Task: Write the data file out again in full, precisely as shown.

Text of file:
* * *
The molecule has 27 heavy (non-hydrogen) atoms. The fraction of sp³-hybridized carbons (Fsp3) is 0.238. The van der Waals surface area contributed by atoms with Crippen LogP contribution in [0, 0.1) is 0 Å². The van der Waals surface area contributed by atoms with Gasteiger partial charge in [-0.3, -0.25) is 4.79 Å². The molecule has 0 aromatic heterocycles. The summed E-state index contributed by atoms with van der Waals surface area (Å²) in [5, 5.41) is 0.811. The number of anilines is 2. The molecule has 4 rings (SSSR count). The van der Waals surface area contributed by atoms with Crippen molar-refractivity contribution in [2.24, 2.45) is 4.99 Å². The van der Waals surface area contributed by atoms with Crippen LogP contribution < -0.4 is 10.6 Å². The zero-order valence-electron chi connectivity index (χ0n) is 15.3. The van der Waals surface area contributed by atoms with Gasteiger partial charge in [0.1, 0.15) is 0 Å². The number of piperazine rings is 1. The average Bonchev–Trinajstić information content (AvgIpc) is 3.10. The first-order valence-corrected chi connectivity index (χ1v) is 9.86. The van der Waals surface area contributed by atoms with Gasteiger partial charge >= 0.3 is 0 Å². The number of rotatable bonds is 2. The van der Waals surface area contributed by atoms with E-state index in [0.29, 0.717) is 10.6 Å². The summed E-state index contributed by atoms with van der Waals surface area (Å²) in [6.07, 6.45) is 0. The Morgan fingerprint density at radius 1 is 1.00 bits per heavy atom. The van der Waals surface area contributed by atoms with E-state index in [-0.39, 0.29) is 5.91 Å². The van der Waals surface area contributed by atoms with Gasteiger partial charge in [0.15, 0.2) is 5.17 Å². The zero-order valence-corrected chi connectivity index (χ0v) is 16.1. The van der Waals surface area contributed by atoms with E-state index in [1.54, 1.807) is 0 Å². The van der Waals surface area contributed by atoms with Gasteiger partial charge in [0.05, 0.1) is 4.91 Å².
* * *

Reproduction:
The molecule has 27 heavy (non-hydrogen) atoms. The fraction of sp³-hybridized carbons (Fsp3) is 0.238. The van der Waals surface area contributed by atoms with Crippen LogP contribution in [0, 0.1) is 0 Å². The van der Waals surface area contributed by atoms with Gasteiger partial charge in [-0.3, -0.25) is 4.79 Å². The molecule has 0 aromatic heterocycles. The summed E-state index contributed by atoms with van der Waals surface area (Å²) in [5, 5.41) is 0.811. The number of anilines is 2. The molecule has 4 rings (SSSR count). The van der Waals surface area contributed by atoms with Crippen molar-refractivity contribution in [2.24, 2.45) is 4.99 Å². The van der Waals surface area contributed by atoms with Crippen LogP contribution < -0.4 is 10.6 Å². The zero-order valence-electron chi connectivity index (χ0n) is 15.3. The van der Waals surface area contributed by atoms with Gasteiger partial charge in [0.1, 0.15) is 0 Å². The number of piperazine rings is 1. The average Bonchev–Trinajstić information content (AvgIpc) is 3.10. The first-order valence-corrected chi connectivity index (χ1v) is 9.86. The van der Waals surface area contributed by atoms with Gasteiger partial charge >= 0.3 is 0 Å². The number of rotatable bonds is 2. The van der Waals surface area contributed by atoms with E-state index in [0.29, 0.717) is 10.6 Å². The summed E-state index contributed by atoms with van der Waals surface area (Å²) in [6.07, 6.45) is 0. The Morgan fingerprint density at radius 1 is 1.00 bits per heavy atom. The van der Waals surface area contributed by atoms with E-state index in [-0.39, 0.29) is 5.91 Å². The van der Waals surface area contributed by atoms with Gasteiger partial charge in [0.15, 0.2) is 5.17 Å². The zero-order valence-corrected chi connectivity index (χ0v) is 16.1. The van der Waals surface area contributed by atoms with E-state index in [1.54, 1.807) is 0 Å². The van der Waals surface area contributed by atoms with Gasteiger partial charge in [0.05, 0.1) is 4.91 Å².